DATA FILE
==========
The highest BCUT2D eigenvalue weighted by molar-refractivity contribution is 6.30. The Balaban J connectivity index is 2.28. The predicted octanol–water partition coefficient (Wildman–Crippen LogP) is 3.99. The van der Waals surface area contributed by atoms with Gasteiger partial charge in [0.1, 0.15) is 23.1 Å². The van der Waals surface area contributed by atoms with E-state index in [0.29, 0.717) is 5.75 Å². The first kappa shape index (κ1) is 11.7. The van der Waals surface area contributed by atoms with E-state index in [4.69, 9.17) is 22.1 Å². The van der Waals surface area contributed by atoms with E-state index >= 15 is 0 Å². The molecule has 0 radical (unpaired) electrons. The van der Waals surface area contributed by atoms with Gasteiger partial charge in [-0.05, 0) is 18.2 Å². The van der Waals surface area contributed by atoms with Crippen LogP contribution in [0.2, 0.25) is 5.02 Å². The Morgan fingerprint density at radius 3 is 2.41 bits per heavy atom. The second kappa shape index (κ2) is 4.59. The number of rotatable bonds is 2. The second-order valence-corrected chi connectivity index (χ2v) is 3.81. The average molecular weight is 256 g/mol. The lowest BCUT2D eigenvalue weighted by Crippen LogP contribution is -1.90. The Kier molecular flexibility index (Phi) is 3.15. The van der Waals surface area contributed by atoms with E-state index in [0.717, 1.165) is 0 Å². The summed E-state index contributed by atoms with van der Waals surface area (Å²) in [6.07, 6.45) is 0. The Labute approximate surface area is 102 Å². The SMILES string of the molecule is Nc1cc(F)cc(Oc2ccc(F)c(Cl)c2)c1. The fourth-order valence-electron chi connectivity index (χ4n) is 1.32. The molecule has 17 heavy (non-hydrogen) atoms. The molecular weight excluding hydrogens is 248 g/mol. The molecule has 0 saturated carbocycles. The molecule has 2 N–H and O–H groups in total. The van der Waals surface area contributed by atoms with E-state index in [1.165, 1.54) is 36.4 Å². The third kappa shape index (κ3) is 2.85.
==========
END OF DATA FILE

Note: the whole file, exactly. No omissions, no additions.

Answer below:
The highest BCUT2D eigenvalue weighted by molar-refractivity contribution is 6.30. The Balaban J connectivity index is 2.28. The predicted octanol–water partition coefficient (Wildman–Crippen LogP) is 3.99. The van der Waals surface area contributed by atoms with Gasteiger partial charge in [0.1, 0.15) is 23.1 Å². The van der Waals surface area contributed by atoms with E-state index in [0.29, 0.717) is 5.75 Å². The first kappa shape index (κ1) is 11.7. The van der Waals surface area contributed by atoms with E-state index in [4.69, 9.17) is 22.1 Å². The van der Waals surface area contributed by atoms with E-state index >= 15 is 0 Å². The molecule has 0 radical (unpaired) electrons. The van der Waals surface area contributed by atoms with Gasteiger partial charge in [-0.05, 0) is 18.2 Å². The van der Waals surface area contributed by atoms with Crippen LogP contribution in [0.2, 0.25) is 5.02 Å². The Morgan fingerprint density at radius 3 is 2.41 bits per heavy atom. The second kappa shape index (κ2) is 4.59. The number of rotatable bonds is 2. The second-order valence-corrected chi connectivity index (χ2v) is 3.81. The average molecular weight is 256 g/mol. The lowest BCUT2D eigenvalue weighted by Crippen LogP contribution is -1.90. The Kier molecular flexibility index (Phi) is 3.15. The van der Waals surface area contributed by atoms with E-state index in [0.717, 1.165) is 0 Å². The summed E-state index contributed by atoms with van der Waals surface area (Å²) in [6.07, 6.45) is 0. The Labute approximate surface area is 102 Å². The SMILES string of the molecule is Nc1cc(F)cc(Oc2ccc(F)c(Cl)c2)c1. The fourth-order valence-electron chi connectivity index (χ4n) is 1.32. The molecule has 17 heavy (non-hydrogen) atoms. The molecular weight excluding hydrogens is 248 g/mol. The molecule has 0 saturated carbocycles. The molecule has 2 N–H and O–H groups in total. The van der Waals surface area contributed by atoms with E-state index in [1.165, 1.54) is 36.4 Å². The third kappa shape index (κ3) is 2.85.